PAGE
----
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C. Fraser Smith: Why gun-control advocates keep trying

The murder of state Sen. Clementa Pinckney in Charleston haunts us.

And the five Marines in Chattanooga.

The slaughter of innocents in Newtown.

The movie theater massacre in Denver.

The list gets longer and longer.

The pace and predictability inures us. We are shocked, of course. But we put it all out of our minds.

What can we do? The NRA will block whatever anyone suggests as a possible solution. We’ve seen that over and over as well.

Meanwhile, the number of guns in cities like Baltimore and Charlestown and Chattanooga grows.

And yet.

The search and the organizing and lobbying and researching – the search for an answer continues. Why? Why do the control advocates keep trying?

“We have reason to keep trying,” says Vincent Demarco, a long time gun-control proponent. “There’s a solution,” he says.

And Daniel Webster, the Johns Hopkins School of Public Health researcher, agrees.

They are not wooly headed dreamers. They know a solution, if there is one, needs trial and error. But we must start.

But they think a gun licensing law such as the one passed 2013 in Maryland has potential, particularly if other states see the data and join us..

Had there been such a law in South Carolina, the Rev. Pinckney and the eight parishioners who perished with him might be alive today, Webster thinks.

The young man who killed them might not have been able to get a gun so easily. If the licensing law there had a 30-day review period (instead of only 3 days), the shooter’s drug use history probably would have been enough deny him a license.

And even if he had been able to steal a weapon or buy one illegally, narrowing  the legal route to gun ownership would have made it more difficult generally to get a gun.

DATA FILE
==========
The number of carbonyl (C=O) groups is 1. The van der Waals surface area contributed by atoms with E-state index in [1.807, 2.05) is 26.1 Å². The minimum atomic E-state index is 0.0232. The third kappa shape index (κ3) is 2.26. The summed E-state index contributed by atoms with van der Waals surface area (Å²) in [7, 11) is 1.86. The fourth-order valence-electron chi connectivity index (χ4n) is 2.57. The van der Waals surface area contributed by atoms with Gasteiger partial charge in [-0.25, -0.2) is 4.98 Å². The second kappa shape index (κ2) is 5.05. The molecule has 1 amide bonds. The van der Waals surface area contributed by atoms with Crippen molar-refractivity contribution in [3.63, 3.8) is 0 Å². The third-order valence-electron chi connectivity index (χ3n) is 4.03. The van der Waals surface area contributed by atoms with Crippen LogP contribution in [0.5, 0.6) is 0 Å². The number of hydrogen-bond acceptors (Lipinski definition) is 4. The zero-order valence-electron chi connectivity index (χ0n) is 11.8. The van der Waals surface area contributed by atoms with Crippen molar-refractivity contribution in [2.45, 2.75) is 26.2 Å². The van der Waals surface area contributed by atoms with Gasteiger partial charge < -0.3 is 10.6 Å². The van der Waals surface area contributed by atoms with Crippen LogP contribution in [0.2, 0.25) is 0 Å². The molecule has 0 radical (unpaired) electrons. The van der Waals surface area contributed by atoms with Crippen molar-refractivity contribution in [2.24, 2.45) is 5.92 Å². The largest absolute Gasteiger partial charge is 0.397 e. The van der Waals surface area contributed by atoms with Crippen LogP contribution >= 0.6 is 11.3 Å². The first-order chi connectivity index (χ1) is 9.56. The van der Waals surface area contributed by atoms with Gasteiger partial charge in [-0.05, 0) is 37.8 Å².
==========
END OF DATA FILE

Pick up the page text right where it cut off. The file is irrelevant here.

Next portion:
The general effect of that would have saved lives – Pinckney’s included.

“Nothing will be perfect,” Webster says, “but we can’t let the perfect be the enemy of the good.”

The Maryland law and others like it, Demarco says, could bring on a “sea change” – if measures like it are adopted by other states.

A sea change because, polling shows, the killing does haunt us. People want it to stop. Knowing that perhaps, the NRA chose not to put the issue before the Maryland voters.

Here, after the Firearm Safety Act passed in the spring of 2013, the gun lobby could have taken the issue to referendum but chose not to, fearing they might lose. They know people want an end to the carnage.

Other states must follow Maryland’s lead, Demarco says.

Both men cite New Jersey for leadership in gun licensing and finger printing. In New Jersey, 80 percent of guns traced to crime come from other states, they say.

Missouri is another state that makes the case for licensing. Since it repealed a licensing requirement, homicide by firearms has gone up 25 percent.

Webster says the licensing laws are important because they deter the somewhat instant or temper-driven use of guns. This kind of fatal shooting is far more common than the dramatic killings we can recite by name and number and city. People can cool off during the licensing process.

As for his current view on the prospects for control, Webster says it depends on the question.

Control prospects on the national level, he says, are near zero.

“Congress can’t get anything done on any issue,” he says.

The states are a different matter. In Washington state recently, he said, a background check law passed by a 2-to-1 margin even as Republicans were winning big.

Polling shows, he said, that Americans want sensible gun laws. That desire is across the board. Political party affiliation, gun owners as well as non-gun owners.

Things can change. Fear of crack-driven violence controlled the atmosphere in the 1980s when Webster started working on the issue. Some of the harsh sentencing that resulted is now under careful review and repeal – even in law-and-order states. The cost, if not the injustice of sentencing practices, is bringing reform.

“What mainly gives me hope,” Webster says, “is the widespread support for common sense control measures.”

A few brave political figures have stepped up to do just that. More are needed.

It’s a big story that gets too little attention.

“The media,” Webster says, “isn’t nearly as interested in change as it is in drama.”

C. Fraser Smith is senior news analyst at WYPR. His column appears Fridays in The Daily Record. His email address is